That’s the question Williams answers in chapter 2 of Existential Reasons for Belief in God; A Defense of Desires and Emotions for Faith, a book that argues for Christian faith on the basis of the number of basic human needs that it meets.

Before listing thirteen of them, he makes two qualifications. First, he is not claiming that everyone feels all thirteen of the needs (feeling only one of the needs is all that’s required to make the needs-based argument relevant). Second, he demonstrates that not all these needs are purely self-centered by dividing the thirteen needs into two categories.

  • Self-directed needs: Aimed at getting something for ourselves.
  • Other-directed needs: aimed at the good of others or is what is good (which incidentally and unintentionally gives us something too).

Williams’s description of these needs can be summarized as follows:

Self-directed Needs

  • Cosmic security: We want to feel protected from difficulties and suffering; but if these do come, we want to be sure that all will still be well with us.
  • Hope of life beyond the grave: That we will keep on being conscious even after we die.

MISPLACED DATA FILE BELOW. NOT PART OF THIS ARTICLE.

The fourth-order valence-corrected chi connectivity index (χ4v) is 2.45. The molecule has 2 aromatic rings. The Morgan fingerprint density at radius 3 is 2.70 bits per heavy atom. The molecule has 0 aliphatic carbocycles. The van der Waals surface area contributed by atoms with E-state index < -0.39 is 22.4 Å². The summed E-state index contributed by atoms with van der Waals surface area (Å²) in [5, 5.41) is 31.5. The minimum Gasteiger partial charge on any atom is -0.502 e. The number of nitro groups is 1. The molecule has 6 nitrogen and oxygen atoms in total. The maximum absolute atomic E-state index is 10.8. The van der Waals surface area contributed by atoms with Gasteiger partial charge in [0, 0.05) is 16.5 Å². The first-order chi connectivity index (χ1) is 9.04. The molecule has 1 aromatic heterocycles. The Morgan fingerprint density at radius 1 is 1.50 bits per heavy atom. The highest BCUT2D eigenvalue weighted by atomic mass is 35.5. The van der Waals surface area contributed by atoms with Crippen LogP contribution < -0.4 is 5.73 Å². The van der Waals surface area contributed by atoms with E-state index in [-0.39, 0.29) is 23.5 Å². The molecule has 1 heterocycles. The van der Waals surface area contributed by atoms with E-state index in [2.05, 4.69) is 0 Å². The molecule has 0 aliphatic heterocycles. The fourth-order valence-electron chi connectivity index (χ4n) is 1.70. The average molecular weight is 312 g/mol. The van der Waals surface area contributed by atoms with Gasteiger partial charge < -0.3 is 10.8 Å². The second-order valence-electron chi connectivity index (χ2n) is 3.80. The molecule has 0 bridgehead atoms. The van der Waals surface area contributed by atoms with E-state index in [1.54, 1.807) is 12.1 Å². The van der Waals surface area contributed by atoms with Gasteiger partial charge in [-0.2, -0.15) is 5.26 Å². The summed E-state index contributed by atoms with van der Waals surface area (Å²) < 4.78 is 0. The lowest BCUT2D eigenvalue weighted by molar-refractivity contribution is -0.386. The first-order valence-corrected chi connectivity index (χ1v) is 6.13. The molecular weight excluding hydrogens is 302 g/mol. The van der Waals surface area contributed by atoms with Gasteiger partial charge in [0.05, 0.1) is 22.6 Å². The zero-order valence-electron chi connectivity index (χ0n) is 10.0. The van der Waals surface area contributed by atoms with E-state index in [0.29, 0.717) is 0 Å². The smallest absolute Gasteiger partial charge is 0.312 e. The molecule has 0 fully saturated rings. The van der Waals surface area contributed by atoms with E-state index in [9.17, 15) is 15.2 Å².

• Heaven: This goes beyond just existing after death, and describes the kind of blessed existence we crave.
  • Goodness: Despite the imperfection of this life, we still crave a good and virtuous life, and not just for ourselves, but for others too.
  • A larger life: We want new experiences of things, people, and places, that we may experience amazement, exhilaration, and moral awe (i.e. the admiration of others’ goodness).
  • To be loved: For emotional security, we want to be known, loved, trusted, and enjoyed by our parents, by friends, by a spouse, by our children, and by others.
  • Meaning: A sense of significance, purpose, and destiny.
  • Forgiveness: For going astray, and especially for transgressing in our pursuit of love and meaning.

Other-directed Needs